In an effort to talk about the power of goal-setting along with some methods of setting and achieving goals, I’m going to discuss my four resolutions for 2010 this week.
In 2009, I really overspent on my hobbies. My board game collection expanded significantly. I picked up several new video games and computer games. I picked up several new items for the kitchen that were fairly pricey (Le Creuset isn’t inexpensive). Perhaps worst of all, I purchased quite a few books that I probably could have easily checked out at the library.
These purchases weren’t impulsive and they weren’t things that I could not afford. We still spent far less than we earned for the year. My concern is that I don’t really need this much stuff and, more importantly, that I’m subscribing to lifestyle inflation, something that’s dangerous to our long term financial health.
Just before Christmas, I used some statements and totaled up my entertainment and hobby spending in 2009 – and the total was shocking to me. I need to make some changes, and 2010 is the right time to do it.
Making the Goal Specific
My total entertainment and hobby budget for 2010 is going to be exactly half of what I spent in 2009 on such expenses. That’s going to be a fairly dramatic change, especially given that I’ve already committed about 30% of my 2010 total to a year’s worth of piano lessons.
For this, weekly and monthly budgets and spending limits won’t work all that well. Even in 2009, I usually would go for weeks without buying a thing, then buy one or two fairly expensive items. The real trick for me is to spread out the gap between buying those expensive items and find other ways to pick up items I’m interested in for my hobbies.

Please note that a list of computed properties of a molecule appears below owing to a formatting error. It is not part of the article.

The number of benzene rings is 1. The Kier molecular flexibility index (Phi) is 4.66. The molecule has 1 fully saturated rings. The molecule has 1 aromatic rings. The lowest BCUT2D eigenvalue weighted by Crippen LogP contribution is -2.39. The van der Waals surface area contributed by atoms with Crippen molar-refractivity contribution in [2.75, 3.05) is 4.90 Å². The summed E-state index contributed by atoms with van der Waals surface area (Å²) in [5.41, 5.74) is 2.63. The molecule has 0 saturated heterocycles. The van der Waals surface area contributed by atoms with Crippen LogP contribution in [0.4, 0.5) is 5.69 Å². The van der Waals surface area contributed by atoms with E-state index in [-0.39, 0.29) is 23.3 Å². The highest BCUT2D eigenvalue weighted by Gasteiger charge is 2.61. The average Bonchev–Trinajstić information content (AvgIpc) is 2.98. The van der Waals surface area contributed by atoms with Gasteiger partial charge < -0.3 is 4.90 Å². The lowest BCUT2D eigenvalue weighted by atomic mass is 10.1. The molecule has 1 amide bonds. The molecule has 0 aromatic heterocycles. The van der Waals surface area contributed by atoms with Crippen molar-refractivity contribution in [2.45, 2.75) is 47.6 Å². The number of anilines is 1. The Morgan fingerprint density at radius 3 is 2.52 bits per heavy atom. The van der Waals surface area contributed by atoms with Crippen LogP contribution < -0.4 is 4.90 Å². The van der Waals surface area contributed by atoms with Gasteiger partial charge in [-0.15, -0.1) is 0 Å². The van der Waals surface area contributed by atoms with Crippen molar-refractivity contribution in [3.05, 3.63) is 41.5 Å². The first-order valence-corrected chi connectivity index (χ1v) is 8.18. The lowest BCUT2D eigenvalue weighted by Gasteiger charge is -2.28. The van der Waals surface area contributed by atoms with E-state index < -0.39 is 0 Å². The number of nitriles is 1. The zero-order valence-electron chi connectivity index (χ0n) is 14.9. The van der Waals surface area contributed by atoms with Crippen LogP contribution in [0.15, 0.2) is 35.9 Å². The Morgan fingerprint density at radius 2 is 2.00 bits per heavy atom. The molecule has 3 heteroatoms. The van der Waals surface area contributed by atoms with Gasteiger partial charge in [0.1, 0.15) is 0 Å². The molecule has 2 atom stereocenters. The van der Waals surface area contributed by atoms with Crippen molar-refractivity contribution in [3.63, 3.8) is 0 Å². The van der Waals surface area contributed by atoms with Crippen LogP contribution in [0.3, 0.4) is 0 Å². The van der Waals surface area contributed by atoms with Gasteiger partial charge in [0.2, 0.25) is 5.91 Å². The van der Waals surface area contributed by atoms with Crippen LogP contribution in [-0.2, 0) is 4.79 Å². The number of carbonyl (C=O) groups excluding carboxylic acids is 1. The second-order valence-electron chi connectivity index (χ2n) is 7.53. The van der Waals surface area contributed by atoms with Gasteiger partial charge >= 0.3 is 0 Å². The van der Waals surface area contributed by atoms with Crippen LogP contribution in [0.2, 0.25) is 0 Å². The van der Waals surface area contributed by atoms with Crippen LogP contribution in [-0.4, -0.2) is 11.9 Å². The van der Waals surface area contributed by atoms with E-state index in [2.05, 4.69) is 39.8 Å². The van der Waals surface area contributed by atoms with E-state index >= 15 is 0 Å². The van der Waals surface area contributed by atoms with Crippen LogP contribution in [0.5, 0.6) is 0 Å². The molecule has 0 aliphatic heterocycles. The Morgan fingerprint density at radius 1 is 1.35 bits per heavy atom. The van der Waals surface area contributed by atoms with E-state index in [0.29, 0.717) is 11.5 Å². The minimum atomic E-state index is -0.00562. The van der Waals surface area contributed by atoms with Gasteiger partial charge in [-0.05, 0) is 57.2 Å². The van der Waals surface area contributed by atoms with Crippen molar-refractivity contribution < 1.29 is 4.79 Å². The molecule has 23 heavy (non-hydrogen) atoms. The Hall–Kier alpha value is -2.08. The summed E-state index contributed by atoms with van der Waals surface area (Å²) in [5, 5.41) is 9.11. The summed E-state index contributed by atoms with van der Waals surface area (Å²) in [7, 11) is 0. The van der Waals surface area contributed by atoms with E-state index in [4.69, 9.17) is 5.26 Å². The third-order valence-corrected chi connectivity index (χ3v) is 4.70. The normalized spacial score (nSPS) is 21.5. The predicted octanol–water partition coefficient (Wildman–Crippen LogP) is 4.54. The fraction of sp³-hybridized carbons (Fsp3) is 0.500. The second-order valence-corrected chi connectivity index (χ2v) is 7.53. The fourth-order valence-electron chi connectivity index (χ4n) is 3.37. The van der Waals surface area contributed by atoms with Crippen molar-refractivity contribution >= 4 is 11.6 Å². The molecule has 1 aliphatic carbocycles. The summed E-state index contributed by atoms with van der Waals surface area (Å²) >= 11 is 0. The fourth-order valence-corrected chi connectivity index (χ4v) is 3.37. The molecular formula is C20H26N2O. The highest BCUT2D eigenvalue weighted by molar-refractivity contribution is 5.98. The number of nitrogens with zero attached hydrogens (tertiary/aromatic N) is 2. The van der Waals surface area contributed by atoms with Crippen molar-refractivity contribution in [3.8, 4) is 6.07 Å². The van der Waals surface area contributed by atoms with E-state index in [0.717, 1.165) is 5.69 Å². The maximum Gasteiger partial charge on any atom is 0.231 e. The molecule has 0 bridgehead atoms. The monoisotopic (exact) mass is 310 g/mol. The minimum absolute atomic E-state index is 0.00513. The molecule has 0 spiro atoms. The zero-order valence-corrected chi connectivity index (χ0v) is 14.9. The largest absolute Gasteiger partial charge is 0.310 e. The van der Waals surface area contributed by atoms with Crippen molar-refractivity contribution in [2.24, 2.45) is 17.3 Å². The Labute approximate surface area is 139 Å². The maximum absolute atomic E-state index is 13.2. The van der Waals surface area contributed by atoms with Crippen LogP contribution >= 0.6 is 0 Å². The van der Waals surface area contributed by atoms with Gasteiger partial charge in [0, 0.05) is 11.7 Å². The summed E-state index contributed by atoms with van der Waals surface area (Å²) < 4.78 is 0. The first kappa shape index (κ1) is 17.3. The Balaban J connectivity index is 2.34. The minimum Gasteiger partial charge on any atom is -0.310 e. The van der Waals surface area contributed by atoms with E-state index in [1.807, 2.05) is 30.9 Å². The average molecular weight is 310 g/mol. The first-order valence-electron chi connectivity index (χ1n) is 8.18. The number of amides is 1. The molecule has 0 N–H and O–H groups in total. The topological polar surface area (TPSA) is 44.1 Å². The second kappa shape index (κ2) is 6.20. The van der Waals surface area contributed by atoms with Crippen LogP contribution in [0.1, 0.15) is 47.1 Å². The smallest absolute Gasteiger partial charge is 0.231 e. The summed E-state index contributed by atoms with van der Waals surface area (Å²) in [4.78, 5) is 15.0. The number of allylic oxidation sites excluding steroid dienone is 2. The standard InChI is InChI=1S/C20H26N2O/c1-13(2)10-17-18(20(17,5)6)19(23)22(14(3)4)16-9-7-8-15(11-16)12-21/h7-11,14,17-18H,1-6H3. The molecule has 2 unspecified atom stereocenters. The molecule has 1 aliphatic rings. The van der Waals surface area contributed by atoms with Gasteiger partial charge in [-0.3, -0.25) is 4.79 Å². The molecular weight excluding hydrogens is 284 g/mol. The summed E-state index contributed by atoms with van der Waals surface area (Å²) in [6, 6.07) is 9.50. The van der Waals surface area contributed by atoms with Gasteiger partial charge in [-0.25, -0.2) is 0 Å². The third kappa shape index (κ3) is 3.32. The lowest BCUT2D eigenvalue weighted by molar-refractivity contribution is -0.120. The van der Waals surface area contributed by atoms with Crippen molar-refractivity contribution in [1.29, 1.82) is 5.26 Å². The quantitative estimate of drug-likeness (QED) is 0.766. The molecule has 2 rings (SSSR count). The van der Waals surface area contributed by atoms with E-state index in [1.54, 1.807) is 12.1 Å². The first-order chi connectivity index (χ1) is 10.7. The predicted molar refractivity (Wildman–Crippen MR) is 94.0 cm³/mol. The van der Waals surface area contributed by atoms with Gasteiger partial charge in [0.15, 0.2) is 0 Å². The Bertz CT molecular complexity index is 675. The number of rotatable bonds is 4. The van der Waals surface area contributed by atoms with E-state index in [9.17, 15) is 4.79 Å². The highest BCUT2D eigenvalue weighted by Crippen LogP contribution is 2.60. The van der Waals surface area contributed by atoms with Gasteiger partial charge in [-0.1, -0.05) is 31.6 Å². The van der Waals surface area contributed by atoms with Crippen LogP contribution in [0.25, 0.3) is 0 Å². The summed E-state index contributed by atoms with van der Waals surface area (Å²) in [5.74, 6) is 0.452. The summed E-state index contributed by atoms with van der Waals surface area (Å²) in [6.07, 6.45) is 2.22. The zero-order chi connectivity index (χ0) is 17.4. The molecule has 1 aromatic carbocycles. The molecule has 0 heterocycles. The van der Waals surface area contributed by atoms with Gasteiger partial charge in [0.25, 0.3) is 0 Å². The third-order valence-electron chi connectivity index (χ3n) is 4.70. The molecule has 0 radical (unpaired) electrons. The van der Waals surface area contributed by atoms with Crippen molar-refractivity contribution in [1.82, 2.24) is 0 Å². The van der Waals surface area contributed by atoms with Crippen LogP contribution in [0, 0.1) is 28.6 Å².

Breaking It Down Into Microgoals
So, how can I reinforce this big goal with microgoals? Mostly, it’s just a matter of channeling the things I might spend money on into less expensive channels.
For example, I intend to visit the library with my kids every other weekend. In the past, our visits would be monthly – or even less frequently. These longer gaps between library visits meant that I would run out of borrowed reading material much more frequently and would then turn to other sources for books – some of them expensive. By going to the library more often, I head this desire off at the pass. Similarly, my first stop for book shopping will be PaperBackSwap, not Amazon.
I also intend to get more involved with board gaming groups in Ames and Des Moines, which will give me an outlet to trade some board games I don’t play for others I might play instead of just buying them on occasion. I’ll also focus more on video game swapping instead of just picking up new, interesting titles.
Just giving up hobbies and activities I enjoy is a route to failure. Instead, I just need to find less expensive outlets for those hobbies and activities.
Feedback and Adjustment
Each month, I’ll total up my entertainment and hobby spending and compare it to where I should be at that point in the year. This will give me a very good idea as to whether I’m spending more than I should or if I’ve really got my spending in check.
If I find that I’m spending too much, that’s a good time to try a “thirty day plan” and completely go on a hobby spending diet. This will encourage me to enjoy the things I already have instead of striving for new things.
If I’m spending well below my target (and I’m happy about it)… isn’t that a good thing?
Good luck with your 2010 goals!